How to Make Your Pool Safe for Kids

Video Transcript

Video Transcript

RON HAZELTON:
Each year, some 250 children under the age of 5 drown in swimming pools. The fact is, it's the second leading cause of accidental death among children in this age group.  Now a lot of parents and caregivers think they'll hear a child in distress. But the fact is, drowning happens quickly and without warning.  Without question, adult supervision is the most important protection against accidental drowning.  However, the sad truth is that two thirds of toddler drownings happen when parental supervision fails and there's no backup system in place. So in order to prevent toddler drownings, we have to think in terms of layers of protection.  Now right here, I've got a set of sliding doors that opens out onto the pool area.  I've equipped it with an alarm.  When this is open, after about 7 seconds, that alarm will sound.

[ALARM]

I can silence the alarm by pushing this button on the side.  Now if I want to use this door myself, I just open it up, press the button and pass through.  Now this is my second layer of protection, a fence that runs all the way around the pool.

This one is 3 feet high and that's the absolute minimum.  Now here's something you don't want to do.  Put a piece of furniture like this close to the fence, it could actually act as a ladder for a toddler.  Now my gate is self closing.

You can see the closer down there - that's that black spring.  And I've mounted the latch on the inside of the gate so a toddler can't reach it.  And high enough so they can't reach it.  When I let go of this, it will close and latch automatically.  Now this gate works pretty well but there are a couple of problems with it that I want to correct.

One is, I'm not crazy about this exposed spring right here.  I'm concerned that a child might get their fingers caught in that. And then this latch, while it works good most of the time, sometimes because of changes in humidity, it just doesn't latch.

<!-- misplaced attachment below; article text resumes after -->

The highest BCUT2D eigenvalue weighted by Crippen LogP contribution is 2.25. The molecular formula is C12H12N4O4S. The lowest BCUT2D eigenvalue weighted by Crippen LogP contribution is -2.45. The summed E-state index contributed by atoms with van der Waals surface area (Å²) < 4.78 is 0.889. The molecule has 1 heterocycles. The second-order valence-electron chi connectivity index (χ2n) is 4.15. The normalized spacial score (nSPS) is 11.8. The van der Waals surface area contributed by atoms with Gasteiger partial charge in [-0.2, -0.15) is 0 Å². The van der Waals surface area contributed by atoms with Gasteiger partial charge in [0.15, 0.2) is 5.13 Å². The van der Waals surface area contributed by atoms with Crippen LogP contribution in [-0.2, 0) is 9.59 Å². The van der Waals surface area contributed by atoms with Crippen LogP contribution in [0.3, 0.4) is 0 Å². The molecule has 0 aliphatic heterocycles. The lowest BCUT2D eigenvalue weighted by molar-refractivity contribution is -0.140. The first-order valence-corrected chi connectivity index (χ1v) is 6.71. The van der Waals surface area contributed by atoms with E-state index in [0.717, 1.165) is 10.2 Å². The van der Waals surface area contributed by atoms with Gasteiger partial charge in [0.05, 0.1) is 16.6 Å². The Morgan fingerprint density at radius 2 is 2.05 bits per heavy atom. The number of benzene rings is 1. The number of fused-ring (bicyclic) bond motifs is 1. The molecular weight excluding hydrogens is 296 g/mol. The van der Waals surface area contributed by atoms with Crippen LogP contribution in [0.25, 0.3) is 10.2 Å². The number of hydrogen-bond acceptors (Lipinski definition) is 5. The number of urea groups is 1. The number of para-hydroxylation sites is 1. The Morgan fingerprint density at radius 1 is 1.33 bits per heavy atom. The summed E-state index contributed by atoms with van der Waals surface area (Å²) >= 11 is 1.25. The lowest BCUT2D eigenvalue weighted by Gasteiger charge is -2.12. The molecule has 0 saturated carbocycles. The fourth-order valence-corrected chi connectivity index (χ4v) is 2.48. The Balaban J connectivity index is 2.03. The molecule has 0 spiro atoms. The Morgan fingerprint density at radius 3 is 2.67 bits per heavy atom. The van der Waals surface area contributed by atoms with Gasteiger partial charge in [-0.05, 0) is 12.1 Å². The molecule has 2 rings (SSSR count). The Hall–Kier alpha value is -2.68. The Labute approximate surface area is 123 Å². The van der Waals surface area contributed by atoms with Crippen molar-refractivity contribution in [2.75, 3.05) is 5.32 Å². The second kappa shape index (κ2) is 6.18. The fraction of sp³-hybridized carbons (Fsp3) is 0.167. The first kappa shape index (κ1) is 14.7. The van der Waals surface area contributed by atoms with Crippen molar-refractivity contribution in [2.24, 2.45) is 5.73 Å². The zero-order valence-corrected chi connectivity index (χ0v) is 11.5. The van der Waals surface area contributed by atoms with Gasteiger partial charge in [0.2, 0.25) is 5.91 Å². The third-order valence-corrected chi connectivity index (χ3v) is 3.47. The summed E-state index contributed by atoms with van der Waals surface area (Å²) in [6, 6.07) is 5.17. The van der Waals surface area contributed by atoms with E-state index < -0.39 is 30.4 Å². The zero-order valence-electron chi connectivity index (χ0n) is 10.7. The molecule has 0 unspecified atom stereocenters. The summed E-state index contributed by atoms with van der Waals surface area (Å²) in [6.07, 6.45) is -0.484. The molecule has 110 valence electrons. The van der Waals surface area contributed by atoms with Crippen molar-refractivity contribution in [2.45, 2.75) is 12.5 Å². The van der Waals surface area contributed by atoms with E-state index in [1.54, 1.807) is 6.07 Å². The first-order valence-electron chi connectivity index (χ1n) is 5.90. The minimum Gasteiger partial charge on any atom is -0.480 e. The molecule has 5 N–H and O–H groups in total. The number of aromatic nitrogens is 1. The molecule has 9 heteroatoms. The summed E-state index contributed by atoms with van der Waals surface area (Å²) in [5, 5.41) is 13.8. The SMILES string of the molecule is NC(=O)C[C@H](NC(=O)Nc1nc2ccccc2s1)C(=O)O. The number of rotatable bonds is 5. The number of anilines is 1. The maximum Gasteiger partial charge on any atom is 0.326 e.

So I'm going to replace this hardware with something a little bit better. These are adjustable self closing hinges.  First I mount base plates to the post and gate.  Then bolt the hinges to the plates.  First on the gate side.  Then on the post. 

The spring itself is completely concealed.  And I adjust spring tension with a screwdriver.   Well the gate's self closing.  Now it's time to make it self latching.  I start by mounting 2 brackets. Then slip the latch mechanism into place.

And secure it with a screw that will be concealed when the gate is closed.  The latch mechanism is magnetic.  Fewer moving parts and more reliable.  And finally, the gate is easily locked.  Now if a child should somehow get by the gate latch or the latch should malfunction -
- the next layer of protection is a gate alarm.  A couple of screws are all that's needed to mount the battery operated alarm. Magnetic sensors are attached to both the gate and post.  Now if a child is somehow able to operate the latch and pass through the gate, that will activate the alarm.